THREE DAYS after Rafael Palmeiro's somewhat contrite voice hit the national airwaves, Major League Baseball Commissioner Allan H. "Bud" Selig issued a statement.

He wanted the public to know that all eight of this year's steroid suspensions, including Palmeiro's, show that the league's policy is working.

But he also took the opportunity to again plug his proposal that intensifies the levels of discipline for failed drug tests. He wants a player suspended 50 games for a first offense, 100 for a second and a lifetime ban for a third.

The current policy dictates a 10-day suspension for a first offense, 30 days for the second, 60 days for the third and a full year for the fourth.

"There exists some doubt in the public sector about our sincerity in eliminating steroids from the game. That is wrong," Selig said. "We must create an understanding everywhere that when we say we need to rid the game of steroids we mean it.

"The best way is to put in place the program that I proposed."

No question there should be a lifetime ban instituted by MLB and the players union. Selig is correct about that.

So why not adopt the World Anti-Doping Agency's recommendations and establish a two-year ban on the first offense and a lifetime boot on the second? That would be a deterrent with a capital D.

As for Selig's proposal, it's posturing with a capital P.

If nothing else, Palmeiro's situation proves that the length of suspension - unless it is a real killer - is incidental.

Remember in March, when there was a debate between the significance of 10 days versus 10 games? Think that matters to Palmeiro and his handlers now? Think he cares that it wasn't a fine and/or a suspension? If Palmeiro had a choice, he'd probably like a longer break, so that the hysteria can subside some before he heads back to Camden Yards this week.

The truth is, Palmeiro's reputation is trashed. Even if he ever tells "his story," it won't make a lasting impact in the court of public opinion.

The verdict has already been reached. And don't think that every player in baseball isn't paying attention. No one wants to go through what he has.

It's something one of Palmeiro's teammates predicted in the offseason.

Orioles right fielder Jay Gibbons has said repeatedly that the real deterrent would come when a player of note failed a test and the national media swooped in.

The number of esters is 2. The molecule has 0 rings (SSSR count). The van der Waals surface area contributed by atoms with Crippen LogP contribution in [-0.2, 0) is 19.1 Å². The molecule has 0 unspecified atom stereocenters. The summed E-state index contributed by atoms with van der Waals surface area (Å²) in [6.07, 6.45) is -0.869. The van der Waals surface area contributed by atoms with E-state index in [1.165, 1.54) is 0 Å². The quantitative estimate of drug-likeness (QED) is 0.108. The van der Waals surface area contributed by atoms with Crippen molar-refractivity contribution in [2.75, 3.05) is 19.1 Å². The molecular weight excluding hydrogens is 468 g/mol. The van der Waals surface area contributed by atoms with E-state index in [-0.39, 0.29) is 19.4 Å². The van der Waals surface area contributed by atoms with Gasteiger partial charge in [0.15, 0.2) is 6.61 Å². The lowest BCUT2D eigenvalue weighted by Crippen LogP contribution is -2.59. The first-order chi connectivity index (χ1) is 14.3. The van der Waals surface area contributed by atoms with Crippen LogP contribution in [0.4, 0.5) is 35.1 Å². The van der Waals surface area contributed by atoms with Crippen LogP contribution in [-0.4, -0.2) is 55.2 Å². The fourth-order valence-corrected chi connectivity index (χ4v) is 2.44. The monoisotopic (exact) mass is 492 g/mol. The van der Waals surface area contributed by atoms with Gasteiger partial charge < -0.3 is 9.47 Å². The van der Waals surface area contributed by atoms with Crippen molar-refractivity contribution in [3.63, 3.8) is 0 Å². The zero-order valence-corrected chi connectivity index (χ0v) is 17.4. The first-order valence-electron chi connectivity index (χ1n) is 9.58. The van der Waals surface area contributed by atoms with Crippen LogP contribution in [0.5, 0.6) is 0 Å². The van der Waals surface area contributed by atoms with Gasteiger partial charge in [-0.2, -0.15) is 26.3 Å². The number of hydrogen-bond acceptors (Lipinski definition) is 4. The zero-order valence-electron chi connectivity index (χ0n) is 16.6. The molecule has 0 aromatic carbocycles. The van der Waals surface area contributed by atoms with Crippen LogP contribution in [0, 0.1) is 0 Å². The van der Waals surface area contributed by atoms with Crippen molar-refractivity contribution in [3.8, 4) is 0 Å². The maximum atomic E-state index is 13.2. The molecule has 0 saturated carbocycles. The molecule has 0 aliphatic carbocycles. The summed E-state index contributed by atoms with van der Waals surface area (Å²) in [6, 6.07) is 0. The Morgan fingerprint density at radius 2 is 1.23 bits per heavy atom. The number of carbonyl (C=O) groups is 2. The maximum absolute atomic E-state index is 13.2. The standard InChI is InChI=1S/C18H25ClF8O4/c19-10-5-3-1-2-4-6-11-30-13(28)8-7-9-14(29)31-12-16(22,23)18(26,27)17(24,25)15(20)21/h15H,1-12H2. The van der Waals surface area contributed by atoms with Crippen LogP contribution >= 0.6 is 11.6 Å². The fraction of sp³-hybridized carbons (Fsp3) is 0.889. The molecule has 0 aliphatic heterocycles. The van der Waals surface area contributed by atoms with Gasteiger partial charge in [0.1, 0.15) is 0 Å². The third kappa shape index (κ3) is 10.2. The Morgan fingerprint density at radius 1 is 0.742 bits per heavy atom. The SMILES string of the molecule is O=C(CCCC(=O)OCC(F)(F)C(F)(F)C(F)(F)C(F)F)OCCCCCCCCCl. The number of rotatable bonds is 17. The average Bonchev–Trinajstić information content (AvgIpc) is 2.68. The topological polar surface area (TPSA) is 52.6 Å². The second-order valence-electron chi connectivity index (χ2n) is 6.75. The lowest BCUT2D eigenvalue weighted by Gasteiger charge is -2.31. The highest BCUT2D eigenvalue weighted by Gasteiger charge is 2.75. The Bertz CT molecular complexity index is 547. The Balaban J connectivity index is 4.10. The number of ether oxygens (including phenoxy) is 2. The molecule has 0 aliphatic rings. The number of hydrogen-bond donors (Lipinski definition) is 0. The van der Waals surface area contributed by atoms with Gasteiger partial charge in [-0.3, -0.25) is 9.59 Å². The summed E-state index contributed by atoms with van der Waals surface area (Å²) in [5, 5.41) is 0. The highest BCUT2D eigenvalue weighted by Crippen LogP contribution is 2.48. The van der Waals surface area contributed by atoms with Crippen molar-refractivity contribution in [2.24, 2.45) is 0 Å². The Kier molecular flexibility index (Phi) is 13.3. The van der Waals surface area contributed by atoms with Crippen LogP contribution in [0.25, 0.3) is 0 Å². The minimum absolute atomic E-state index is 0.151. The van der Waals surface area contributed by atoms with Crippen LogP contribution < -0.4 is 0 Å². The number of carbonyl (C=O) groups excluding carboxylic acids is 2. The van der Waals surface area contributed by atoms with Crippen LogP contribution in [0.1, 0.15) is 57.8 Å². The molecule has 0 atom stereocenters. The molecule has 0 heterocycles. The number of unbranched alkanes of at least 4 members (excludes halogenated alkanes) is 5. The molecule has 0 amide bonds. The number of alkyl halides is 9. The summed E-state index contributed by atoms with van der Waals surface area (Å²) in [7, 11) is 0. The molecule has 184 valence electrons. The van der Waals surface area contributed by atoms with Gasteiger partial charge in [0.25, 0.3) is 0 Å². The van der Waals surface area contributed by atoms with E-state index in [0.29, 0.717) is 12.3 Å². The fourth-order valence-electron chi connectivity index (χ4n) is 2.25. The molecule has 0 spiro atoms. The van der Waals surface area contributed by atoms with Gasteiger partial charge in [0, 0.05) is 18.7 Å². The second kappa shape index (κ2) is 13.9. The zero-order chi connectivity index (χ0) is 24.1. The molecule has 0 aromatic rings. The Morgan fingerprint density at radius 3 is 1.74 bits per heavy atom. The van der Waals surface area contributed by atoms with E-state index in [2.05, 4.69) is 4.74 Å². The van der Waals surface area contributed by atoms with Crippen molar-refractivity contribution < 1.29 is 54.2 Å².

Once that happens, Gibbons predicted in January and again in March, even the riskiest players would think twice about forever tainting their images.

As the team's player rep, Gibbons has to be up on the steroid policy. But he also has a personal interest, as the Orioles' most ripped player. When there is speculation about steroid-using ballplayers, he knows he'll be mentioned because of his muscular physique.

But his body hasn't changed much since he came to the Orioles as a Rule 5 draftee in 2001. A workout fiend, Gibbons welcomed a more stringent steroid policy, because he wants to show the public that athletes can be fit and clean simultaneously. He believes the embarrassment involved with the public disclosure of a failed drug test should help make that point more quickly. He's right.

It seemed crazy that anyone - especially someone who denied steroid use under oath in March - would take the risk at any time in 2005.

But now, thanks to Palmeiro, it's unfathomable that a big leaguer would touch anything that could be on the banned list. It just isn't worth the PR nightmare.

Sure, the backlash varies. The bigger the star, the harder the fall. There wasn't a similar outrage when Alex Sanchez or Juan Rincon or Jorge Piedra tested positive.

Rincon, a Minnesota Twins reliever who was probably the best player to fail a test before Palmeiro, said he hasn't been ridiculed at opposing stadiums since his suspension. But he knows his name will always be connected with steroids. There's no way to shake it now. And that stigma has worsened since Monday.

This is what Selig wanted. Because this type of revelation, and its ugly aftermath, is the true deterrent.

The only thing worse is the potential of losing years or a career to a failed drug test.

But 10 games versus 50 versus 100? It's an on-paper way to show that Selig and MLB mean business.

As the Palmeiro fiasco proves, the length of suspension makes little difference.

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